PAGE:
LONDON -- Cookbook author Marian Armitage just celebrated her 60th birthday, but she's not letting getting older slow her down. She rides a bicycle daily to the store, to visit her children, to her Pilates class - anywhere around London.
"I certainly don't feel like 60, or how one perceives being 60 years old," she says, putting her groceries in a bicycle baskets. "Sixty is kind of a milestone that many people celebrate and I feel quite positive about moving beyond that."
Now researchers at University College London say older people who feel three or more years younger than their actual age have a lower death rate compared to seniors who feel their age, or those who feel more than one year older than their chronological age. Their research is published online in the journal JAMA Internal Medicine.
"In our study, we found that those people who felt older than they are, were less likely to survive," says Andrew Steptoe, one of the study authors. "People who felt younger than their real age were more likely to survive over the next eight years or so compared to those who felt older."
Steptoe says researchers tracked nearly 6,500 senior citizens in England, from around 2004 to the present. They found that almost 70 percent felt younger than their real age, about a quarter said they felt close to their age and just under five percent felt more than a year older than their chronological age.
Tracking the adults over time, researchers determined adults who felt younger had a 14.3 percent mortality rate, whereas adults who said they felt older had a near 24.6 percent mortality rate. Those who felt their actual age had a 18.5 percent mortality rate, according to the study. University College London's Steptoe says they're not sure why.
"We don't know if [people who feel older than their age] are sicker, more immobile - but even when you take those factors into account, you can't fully explain the relationship. Someone who feels younger is possibly healthier than someone who feels older - they have fewer diseases, they may be more mobile," he says.
The study indicates that health factors like maintaining a healthy weight and following medical advice, as well as living among people who feel younger than their actual age could play a role, and that further research is needed.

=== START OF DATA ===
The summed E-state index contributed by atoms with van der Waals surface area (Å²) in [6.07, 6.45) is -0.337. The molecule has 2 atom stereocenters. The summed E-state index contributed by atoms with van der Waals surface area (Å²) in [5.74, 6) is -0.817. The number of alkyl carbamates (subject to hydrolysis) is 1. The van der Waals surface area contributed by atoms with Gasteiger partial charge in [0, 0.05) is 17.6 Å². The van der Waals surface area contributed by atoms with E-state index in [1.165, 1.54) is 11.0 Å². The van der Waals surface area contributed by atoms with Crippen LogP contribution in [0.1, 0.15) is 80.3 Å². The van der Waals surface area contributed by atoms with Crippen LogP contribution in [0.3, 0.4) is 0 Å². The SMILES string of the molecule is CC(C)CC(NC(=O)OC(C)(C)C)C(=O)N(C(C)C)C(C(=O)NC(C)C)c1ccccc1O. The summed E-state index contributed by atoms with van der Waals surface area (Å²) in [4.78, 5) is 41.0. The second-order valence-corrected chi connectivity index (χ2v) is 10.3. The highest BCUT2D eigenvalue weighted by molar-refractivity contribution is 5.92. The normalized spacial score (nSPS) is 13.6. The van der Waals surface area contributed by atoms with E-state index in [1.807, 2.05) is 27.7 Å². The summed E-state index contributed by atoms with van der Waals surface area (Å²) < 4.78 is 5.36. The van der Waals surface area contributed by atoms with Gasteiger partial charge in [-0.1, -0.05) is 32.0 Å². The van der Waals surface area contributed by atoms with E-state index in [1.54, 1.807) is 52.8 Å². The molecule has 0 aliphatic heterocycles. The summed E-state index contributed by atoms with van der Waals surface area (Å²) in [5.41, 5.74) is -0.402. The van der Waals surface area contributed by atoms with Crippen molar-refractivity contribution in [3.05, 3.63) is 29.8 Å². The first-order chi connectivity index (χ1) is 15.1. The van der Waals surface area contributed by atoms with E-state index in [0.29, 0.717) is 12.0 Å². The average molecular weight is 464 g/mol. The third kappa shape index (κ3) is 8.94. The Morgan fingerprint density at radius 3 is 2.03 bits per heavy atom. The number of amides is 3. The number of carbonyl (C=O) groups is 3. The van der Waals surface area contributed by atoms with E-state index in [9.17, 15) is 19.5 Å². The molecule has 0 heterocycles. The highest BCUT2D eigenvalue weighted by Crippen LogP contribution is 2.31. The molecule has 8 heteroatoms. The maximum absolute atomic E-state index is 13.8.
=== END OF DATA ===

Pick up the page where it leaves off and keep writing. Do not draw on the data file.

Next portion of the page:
Tom Fountain, an 80-year-old who says he feels like he's in his 60s, says he enjoys hanging out with his adult grandson. As the two laugh and share jokes on a London street, Fountain points to his brain and says, "If you don't keep this going - this body don't work. I don't feel my age because I'm always doing something all of the time."
The authors of the study said the average chronological age of the seniors tracked was 65.8 years, and that their average self-perceived age was 56.8 years. They write that self-perceived age has the potential to change, and that seniors who feel older than their actual age could be influenced by "targeted health messages promoting positive health behaviors and attitudes toward aging."
War veteran David Duff says that even though he'll soon turn 90, he feels like he's 35 - and he says he is living proof of the study's findings: "I am lucky, I have a good wife and good friends. Loneliness is the enemy of older people," Duff says. "Yesterday I did too much walking and I felt tired, but today, I feel marvelous!"
Marian Armitage, who recently published her first book on Shetland food and cooking, says she intends to keep her "young at heart" attitude as she grows older. "The research study doesn't surprise me at all," she says.
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